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Top 10 Radiohead Songs

“Immerse your soul in love.”

I’ve enjoyed Radiohead’s music for a long time, though I’m probably not as knowledgeable about the band as a lot of their other, more die-hard fans. The UK group rose to prominence in the 90’s, fronted by singer-songwriter, guitarist, and pianist Thom Yorke, who’s attracted much ire from the celebrity community for his alleged rudeness. (Ronan Keating once stated that, if he had to choose any celebrity, he’d throw Yorke off a mountain.)

Despite the drama, there’s no doubt that Radiohead is a talented band and have put out some great albums over the years. I love their music for its unique sound, which the band doesn’t hesitate to experiment with. In no particular order, here are top 10 (favorite) Radiohead songs.

1. Street Spirit (Fade Out)

Featured on Radiohead’s second studio album, The Bends, it’s an incredibly depressing song. Thom Yorke describes it as “the dark tunnel without the light at the end” – an apt description, in my opinion. Slow and strange, the black-and-white music video captures the dream-like quality of the song perfectly.

2. Paranoid Android

From their third studio album, OK Computer, the music video for “Paranoid Android” – both absurd and kind of hilarious – is animated. Musically, I love the way the song is structured. The different tempos and chord changes is what makes this song stand out.

3. Karma Police

The song is about, you guessed it, karma. The saying “what goes around comes around” is demonstrated in the music video above. Again, the chord progression is one of the reasons this song stands out to me so much, but I also love the emotion behind the lyrics and Yorke’s vocals. I die (in Rachel Zoe’s voice) every time I hear, “For a minute there, I lost myself, I lost myself…”

4. High and Dry

The music video – the American version – takes place at a diner and features a wide assortment of characters. Yorke apparently hates this song, but I think it’s awesome, which is why I’ve decided to include it on this list, of course. In my opinion, the song is about learning how to cope and find yourself again after you’re left “high and dry” by someone you trusted.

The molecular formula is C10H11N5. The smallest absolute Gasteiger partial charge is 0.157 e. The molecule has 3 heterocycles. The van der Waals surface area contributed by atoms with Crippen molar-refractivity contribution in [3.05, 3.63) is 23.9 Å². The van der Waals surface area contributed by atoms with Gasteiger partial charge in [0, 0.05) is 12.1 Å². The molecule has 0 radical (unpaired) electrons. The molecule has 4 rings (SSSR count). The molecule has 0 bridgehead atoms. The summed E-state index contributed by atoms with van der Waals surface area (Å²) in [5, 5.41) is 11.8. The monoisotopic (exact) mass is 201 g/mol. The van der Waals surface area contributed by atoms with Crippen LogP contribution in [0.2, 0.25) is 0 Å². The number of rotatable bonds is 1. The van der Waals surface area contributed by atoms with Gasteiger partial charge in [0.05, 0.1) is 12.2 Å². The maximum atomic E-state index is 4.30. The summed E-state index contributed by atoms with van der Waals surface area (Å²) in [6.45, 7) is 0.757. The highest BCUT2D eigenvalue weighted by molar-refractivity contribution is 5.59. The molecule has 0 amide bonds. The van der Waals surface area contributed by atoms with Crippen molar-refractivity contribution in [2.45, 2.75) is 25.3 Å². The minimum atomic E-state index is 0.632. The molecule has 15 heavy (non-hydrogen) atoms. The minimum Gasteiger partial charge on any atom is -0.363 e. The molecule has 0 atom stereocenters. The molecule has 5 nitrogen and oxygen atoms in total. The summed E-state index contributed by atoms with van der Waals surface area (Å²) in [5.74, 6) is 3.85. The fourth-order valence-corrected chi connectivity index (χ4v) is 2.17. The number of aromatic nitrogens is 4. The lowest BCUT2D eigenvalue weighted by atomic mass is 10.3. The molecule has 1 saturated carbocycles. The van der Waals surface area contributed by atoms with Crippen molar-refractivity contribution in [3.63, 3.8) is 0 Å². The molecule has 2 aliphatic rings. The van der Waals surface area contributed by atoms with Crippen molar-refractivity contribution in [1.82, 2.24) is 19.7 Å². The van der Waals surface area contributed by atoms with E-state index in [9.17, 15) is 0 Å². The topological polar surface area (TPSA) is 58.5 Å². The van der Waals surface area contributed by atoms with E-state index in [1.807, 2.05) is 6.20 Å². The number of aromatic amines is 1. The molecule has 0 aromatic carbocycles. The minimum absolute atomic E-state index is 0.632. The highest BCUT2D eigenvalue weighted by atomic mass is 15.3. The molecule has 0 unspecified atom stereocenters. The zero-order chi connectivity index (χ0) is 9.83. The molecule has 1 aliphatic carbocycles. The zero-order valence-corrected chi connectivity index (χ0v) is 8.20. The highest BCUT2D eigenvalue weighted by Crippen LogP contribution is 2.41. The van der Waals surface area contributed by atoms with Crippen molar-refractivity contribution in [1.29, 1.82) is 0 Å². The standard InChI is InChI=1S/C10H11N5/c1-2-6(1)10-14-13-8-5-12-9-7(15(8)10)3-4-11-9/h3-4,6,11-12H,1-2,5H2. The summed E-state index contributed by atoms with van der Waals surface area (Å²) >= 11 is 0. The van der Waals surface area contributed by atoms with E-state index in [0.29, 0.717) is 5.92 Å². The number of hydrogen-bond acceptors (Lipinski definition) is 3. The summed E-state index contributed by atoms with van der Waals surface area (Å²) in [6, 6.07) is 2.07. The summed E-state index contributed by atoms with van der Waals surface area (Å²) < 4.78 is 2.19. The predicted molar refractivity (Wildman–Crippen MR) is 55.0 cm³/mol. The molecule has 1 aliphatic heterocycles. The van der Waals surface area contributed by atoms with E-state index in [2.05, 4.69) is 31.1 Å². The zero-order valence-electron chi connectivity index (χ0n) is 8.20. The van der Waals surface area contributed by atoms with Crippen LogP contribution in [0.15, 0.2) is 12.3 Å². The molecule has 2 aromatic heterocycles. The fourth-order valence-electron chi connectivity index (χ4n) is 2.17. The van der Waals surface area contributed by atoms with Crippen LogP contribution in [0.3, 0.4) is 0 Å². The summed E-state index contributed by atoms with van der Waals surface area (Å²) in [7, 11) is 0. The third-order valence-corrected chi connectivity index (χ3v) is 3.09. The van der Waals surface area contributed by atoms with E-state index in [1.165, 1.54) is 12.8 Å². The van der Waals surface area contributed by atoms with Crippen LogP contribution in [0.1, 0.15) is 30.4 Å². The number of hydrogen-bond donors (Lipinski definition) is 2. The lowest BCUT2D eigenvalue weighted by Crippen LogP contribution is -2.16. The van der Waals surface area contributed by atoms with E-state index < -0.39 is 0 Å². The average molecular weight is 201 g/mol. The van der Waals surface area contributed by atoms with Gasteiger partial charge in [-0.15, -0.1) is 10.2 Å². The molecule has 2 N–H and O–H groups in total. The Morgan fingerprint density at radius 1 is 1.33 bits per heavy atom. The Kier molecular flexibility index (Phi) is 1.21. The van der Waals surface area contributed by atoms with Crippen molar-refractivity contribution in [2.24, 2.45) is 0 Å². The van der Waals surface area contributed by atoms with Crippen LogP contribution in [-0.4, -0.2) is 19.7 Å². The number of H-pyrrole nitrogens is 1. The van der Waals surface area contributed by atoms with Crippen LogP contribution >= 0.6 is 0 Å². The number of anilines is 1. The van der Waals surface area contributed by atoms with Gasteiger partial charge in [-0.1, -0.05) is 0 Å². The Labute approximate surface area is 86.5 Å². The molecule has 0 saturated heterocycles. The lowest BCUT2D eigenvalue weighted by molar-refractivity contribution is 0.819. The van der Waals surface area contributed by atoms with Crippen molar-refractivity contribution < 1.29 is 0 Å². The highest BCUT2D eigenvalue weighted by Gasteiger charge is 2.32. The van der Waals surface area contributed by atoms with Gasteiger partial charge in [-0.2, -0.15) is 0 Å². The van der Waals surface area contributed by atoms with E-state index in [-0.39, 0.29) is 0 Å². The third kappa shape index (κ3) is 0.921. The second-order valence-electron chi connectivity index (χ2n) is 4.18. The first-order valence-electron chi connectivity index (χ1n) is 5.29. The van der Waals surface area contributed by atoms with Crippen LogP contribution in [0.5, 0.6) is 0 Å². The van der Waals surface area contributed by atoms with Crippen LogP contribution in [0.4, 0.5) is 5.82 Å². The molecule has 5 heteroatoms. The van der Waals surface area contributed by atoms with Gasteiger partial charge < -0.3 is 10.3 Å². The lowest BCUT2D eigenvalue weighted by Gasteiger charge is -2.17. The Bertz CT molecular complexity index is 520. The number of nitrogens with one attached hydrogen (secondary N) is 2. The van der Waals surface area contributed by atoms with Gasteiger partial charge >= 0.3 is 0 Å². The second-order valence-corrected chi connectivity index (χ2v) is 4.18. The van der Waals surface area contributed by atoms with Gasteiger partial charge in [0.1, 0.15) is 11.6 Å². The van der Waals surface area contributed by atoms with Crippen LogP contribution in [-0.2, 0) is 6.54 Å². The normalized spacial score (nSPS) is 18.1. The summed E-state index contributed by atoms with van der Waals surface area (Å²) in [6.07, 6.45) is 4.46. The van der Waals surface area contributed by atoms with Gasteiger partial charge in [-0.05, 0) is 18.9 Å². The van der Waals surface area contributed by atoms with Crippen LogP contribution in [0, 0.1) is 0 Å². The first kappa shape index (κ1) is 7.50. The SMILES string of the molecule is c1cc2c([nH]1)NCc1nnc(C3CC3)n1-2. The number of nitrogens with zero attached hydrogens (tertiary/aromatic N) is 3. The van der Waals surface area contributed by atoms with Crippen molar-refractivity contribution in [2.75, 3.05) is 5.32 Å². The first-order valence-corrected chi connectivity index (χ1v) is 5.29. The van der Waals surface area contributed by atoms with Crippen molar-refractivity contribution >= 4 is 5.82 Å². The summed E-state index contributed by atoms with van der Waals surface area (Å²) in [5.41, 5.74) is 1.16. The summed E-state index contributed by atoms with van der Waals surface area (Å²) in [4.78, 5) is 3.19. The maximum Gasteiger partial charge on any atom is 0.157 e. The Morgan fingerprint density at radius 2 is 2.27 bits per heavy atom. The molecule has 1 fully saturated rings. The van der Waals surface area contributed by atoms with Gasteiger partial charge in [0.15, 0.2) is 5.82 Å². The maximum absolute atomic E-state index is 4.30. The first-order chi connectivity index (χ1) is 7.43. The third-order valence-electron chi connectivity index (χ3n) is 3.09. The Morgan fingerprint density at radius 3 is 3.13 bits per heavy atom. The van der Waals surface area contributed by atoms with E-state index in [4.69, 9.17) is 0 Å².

5. Idioteque

Fans describe the song as apocalyptic. It’s a strange, creepy song, for sure.

6. Fake Plastic Trees

I recently heard this song again on the British show My Mad Fat Diary, during a very important, emotional scene in episode 2, where main character Rae, who’s struggling with self-esteem and body image issues, imagines herself transforming into an entirely different girl. The song is absolutely beautiful, and to me, represents exactly what that scene in My Mad Fat Diary depicted – a girl who undervalues herself because of a society that puts more value on the artificial, unimportant qualities of a person.

7. Everything In Its Right Place

I absolutely love the intro for this song. As a whole, I love the trance-like feel to the song. Yorke’s vocals are perfect.

8. No Surprises

This is an incredibly soothing song for me. The music video features a close-up of York singing with his head in an astronaut’s helmet.

9. Climbing Up The Walls

This song is quite haunting, with some violent undertones. But I think it’s a beautiful song, nonetheless.

10. Creep

Ah, Radiohead’s most famous song. Over 39 million views on YouTube. I wasn’t about to leave this one out, now, was I? Thom Yorke reportedly hates this song and refuses to play it at their concerts. Ironic that it’s their most recognizable song, then. Admittedly, I’ve listened to this song so many times, that I now refuse to listen to it unless it’s the cover done by Damien Rice or Scala & Kolacny Brothers; the latter’s version actually appeared in the trailer for The Social Network. Avoid the terrible Glee version. When I first heard that one, I wanted to throw myself out a window.

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